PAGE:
Sunday, 6 May 2018

The pursuit of happiness

A couple of weeks ago, in one of those priceless moments when an iridescent thread of magic glimmers its way through the air of everyday life, someone asked me about the secret of my happiness. I was in a typically wonderful mood, running a few errands, and the question stopped me dead in my tracks for several reasons. Awkwardly, I answered that I’m a fortunate guy and I love life, then the moment was gone and I continued about my mission.

But that tiny, innocuous question sparked a maelstrom of opalescent fractal-thoughts in my mind. In theory, it only takes one breath to tip the atmospheric balance into a tornado, a single snowflake to precipitate an avalanche, and this post is the whirlwind of meaning that was triggered by the question: why am I so happy?

After giving it a lot more thought, I can provide a somewhat more solid answer: I am happy because I enjoy  being happy, I love the feeling of happiness. Therefore, pragmatic individual that I am, I make decisions and take actions that are consistent with my goal of experiencing happiness for as much of my conscious time as possible. Why does it have to be any more complicated than that?

It’s true that my life is not easy, and some days are significantly worse than others. But also, I stand by my original answer that I think of myself as an incredibly fortunate person.

I have enjoyed such amazing successes in my life. There is real peace in my heart. Some of my greatest wishes have completely come true. I have a kind, intelligent, beautiful and healthy son. I have several inspiring, loyal and genuine friends, I have no major health problems, I live in a safe country of bountiful plenty, I have no shortage of delicious, nourishing food to eat, I have climate control and shelter from the elements… I could go on for hours about all the blessings I have been gifted with.

Ironically, an even more spectacular reason was added to the list after  the question was first asked me, in fact only a few days ago at the time of writing. And that  reason is, I have experienced the most profound epiphany of my entire life.

I was gifted with an idea so powerful that I do not exaggerate when I say it has the potential to make all my remaining dreams come true, as well as propagate significant positive change throughout the world at large. Perhaps all of humanity, indirectly, eventually, given enough time.

This revelation from the infinite has given me a sense of purpose more intense and lifegiving than any other I have ever experienced -- and believe me, there have been a few mind-bending ones in the past. But nothing quite like this.

I’m afraid I can’t tell you anything more about it at this moment, because for now, the spark of preternatural nuclear fire must be nurtured in secret.

However, when the time is right, I swear to you that I will share with you something unlike anything you have ever seen before. You will have to take my word for it, for now, but I guarantee that when the big reveal is ready, you will not  be disappointed.

That much I can safely promise you. Watch this space.

Friday, 26 January 2018

The arrival of Blindness

There is a form of Japanese contemporary dance/theatre/drama called Butoh that must be seen to be believed. This is the most direct way of showing you what the state or emotion that I have given the name ‘Blindness’ is like. The intensity of the pain that causes it is so incendiary, so absolutely unbearable, that it feels as if the continuous lightning of a Tesla coil has burned away everything human about me.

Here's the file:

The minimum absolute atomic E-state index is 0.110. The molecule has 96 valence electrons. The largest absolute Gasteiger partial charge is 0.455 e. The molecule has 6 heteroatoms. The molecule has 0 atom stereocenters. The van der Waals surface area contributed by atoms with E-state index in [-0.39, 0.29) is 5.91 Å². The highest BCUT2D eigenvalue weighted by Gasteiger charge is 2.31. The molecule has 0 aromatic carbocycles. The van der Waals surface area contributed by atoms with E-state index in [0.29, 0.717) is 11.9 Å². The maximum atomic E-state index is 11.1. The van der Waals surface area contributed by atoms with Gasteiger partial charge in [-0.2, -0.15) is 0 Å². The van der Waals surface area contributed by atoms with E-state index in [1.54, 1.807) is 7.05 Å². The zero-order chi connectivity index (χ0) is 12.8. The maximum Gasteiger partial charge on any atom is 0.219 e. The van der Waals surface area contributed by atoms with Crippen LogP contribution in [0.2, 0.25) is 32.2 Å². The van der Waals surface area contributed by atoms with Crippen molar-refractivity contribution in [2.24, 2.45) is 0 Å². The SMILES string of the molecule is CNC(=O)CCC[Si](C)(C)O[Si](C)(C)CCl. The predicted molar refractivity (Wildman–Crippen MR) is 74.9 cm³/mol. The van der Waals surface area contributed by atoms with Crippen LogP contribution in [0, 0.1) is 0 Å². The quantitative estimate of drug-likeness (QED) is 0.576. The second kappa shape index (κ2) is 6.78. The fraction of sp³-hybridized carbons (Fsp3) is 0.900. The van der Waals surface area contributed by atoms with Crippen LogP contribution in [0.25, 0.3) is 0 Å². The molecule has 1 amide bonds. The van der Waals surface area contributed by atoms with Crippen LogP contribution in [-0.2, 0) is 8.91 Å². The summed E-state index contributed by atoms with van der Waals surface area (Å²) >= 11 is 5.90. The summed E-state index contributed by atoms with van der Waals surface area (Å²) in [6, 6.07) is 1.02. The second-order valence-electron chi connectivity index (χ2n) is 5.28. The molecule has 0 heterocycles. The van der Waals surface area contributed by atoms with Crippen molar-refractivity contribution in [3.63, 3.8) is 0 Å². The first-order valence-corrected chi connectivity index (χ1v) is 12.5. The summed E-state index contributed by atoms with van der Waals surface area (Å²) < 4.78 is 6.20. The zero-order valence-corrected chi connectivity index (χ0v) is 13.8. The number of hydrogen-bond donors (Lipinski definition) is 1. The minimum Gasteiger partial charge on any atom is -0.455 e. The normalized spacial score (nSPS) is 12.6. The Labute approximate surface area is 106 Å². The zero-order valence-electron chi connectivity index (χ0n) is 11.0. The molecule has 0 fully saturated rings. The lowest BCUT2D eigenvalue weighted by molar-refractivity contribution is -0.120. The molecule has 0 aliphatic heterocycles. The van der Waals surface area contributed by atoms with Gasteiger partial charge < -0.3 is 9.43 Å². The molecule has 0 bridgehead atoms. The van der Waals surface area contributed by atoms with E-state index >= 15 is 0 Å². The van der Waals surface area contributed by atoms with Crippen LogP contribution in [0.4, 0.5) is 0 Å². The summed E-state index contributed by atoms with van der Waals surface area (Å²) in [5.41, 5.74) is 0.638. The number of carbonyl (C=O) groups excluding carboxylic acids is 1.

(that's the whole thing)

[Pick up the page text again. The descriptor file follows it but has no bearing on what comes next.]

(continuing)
In the formal doctrine of Butoh, this is precisely the state that the dancer must attain in order for the performance to begin.

Perhaps you are familiar with Emily Dickinson’s breathtakingly perfect poem entitled ‘After great pain, a formal Feeling comes’. I strongly suspect the “formal Feeling” she describes is very similar -- if not identical -- to my Blindness. “The Hour of Lead … as Freezing persons, recollect the Snow. First – Chill – then Stupor – then the letting go –”

Yes. That is just about exactly it.

Blindness is a strange state of supernatural whiteness. It is a feeling that is as narcotic as it is complete awareness, and at the same time, an absence of feeling. It makes me feel both cold and alone, but also relieved that there is no pain anymore. The pain is somewhere else. In the past? In another dimension? I don’t know. My ability to cogitate is simultaneously hyperfocussed, in the manner of coherent light, but also completely incapable of encompassing anything that is extraneous to my requirements for survival in the present moment.

It is as if my consciousness has become a white laser which, as anyone with a reasonable understanding of optical physics will know, is a paradoxical impossibility.

Strangely, I feel a streamlined, digital and beautifully seamless enjoyment at not feeling anything. Blindness, the impossibility of white laser, is both pulverising pressure, and utterly transcendent weightlessness. It’s wonderfully liberating; that aspect of it is impossible to deny.

I incorporated this experience into a novel I wrote once, wearing the face of my default public self. I personified it... or to be more precise, I subjected its personified form to apotheosis, and released it into my conceptualisation of Hell through the prism of a longstanding favourite quotation.

“When I'm God, everyone dies.”
-- Marilyn Manson

And while I’m reminiscing, in this exquisite blizzard of pure self-reliance: I retrosuspect that the concluding lines of a poem I wrote in my teens referred to a precursor which has developed, in my fully grown adult self, into the Blindness I coolly enjoy today.

“My heart: glass-clear.
My mind: ice-white.
I’m perfect.
I am Erudite.”